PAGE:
“The big thing for him is he’s got to have position flexibility,” Gruden said. “You’ve got to know all three and that’s tough for a rookie. Then he’s got to do some things on special teams that can crack into the lineup somehow, and that’s the start. Special teams are the start for a lot of young guys that are trying to make the roster. So if he can do well on special teams, that will be a huge plus for him. If he’s got position flexibility, that will be another huge plus for him. Then obviously he’s got to make the plays when they are given.”
Paris H. asks: How's Cravens looking at safety? #HailMail
This has been one of the most asked questions of training camp so far, as Cravens has clearly become a true favorite among Redskins fans.
Outside of one day when Cravens was sidelined with a hamstring injury, the 22-year-old has been working with the first-team defense at strong safety. And while free safety D.J. Swearinger has been the more vocal and active of the pair, Cravens is looking more comfortable at the safety position.
But he also was helped by a season at linebacker.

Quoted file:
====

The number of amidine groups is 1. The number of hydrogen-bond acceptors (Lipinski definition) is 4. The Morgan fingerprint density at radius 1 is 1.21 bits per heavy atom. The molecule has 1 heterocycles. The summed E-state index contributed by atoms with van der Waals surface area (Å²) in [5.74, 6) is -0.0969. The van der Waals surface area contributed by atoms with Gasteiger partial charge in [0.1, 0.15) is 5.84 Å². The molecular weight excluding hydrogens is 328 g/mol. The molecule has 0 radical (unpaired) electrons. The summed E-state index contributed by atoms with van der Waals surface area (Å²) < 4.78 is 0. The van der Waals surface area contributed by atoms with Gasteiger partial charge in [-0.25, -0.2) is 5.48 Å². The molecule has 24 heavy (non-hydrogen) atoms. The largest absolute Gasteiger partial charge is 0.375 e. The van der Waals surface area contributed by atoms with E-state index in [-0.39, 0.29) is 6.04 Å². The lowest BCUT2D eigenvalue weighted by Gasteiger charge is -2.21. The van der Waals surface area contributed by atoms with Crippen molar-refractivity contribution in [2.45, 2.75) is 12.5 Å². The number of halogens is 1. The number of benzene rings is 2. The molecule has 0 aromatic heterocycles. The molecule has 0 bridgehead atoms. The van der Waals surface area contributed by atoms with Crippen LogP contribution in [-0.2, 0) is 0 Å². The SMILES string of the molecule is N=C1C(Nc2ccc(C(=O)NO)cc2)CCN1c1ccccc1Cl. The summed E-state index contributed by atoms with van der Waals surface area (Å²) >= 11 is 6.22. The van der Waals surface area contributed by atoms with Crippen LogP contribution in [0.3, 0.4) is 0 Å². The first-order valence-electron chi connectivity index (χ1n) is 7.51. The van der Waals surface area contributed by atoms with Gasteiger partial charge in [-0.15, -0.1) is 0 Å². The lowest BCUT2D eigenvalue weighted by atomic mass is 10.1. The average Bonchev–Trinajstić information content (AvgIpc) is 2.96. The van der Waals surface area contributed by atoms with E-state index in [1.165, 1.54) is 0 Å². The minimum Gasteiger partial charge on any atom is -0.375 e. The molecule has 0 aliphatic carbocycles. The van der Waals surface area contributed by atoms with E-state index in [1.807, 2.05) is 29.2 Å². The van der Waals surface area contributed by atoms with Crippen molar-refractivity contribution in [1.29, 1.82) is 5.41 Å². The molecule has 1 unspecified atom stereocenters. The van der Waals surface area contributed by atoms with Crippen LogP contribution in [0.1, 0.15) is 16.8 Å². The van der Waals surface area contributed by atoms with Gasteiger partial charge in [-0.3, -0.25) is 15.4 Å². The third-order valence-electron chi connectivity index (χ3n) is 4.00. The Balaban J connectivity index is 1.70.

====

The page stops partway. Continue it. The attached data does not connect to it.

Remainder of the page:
“I’ve always felt like I was a safety and even though I didn’t necessarily play linebacker, I felt like it helped me,” Cravens said. “It benefited me towards run fits, for seeing the bigger picture and just knowing everybody’s responsibility.”
“We put him at the linebacker spot and tried to blitz him, tried to use him around the football, and then this year we wanted to branch him off and play safety once he learned the system and how the NFL works,” Gruden added. “So far, it’s been a good project but we’ll see. He’s got a ways to go but I like his progress. I think he’s just going to get better and better."
Getting him around the ball will be a key this season as the Redskins seek to generate more turnovers and impact plays on the defensive side of the football. Cravens, of course, had a game-sealing interception against the New York Giants last season.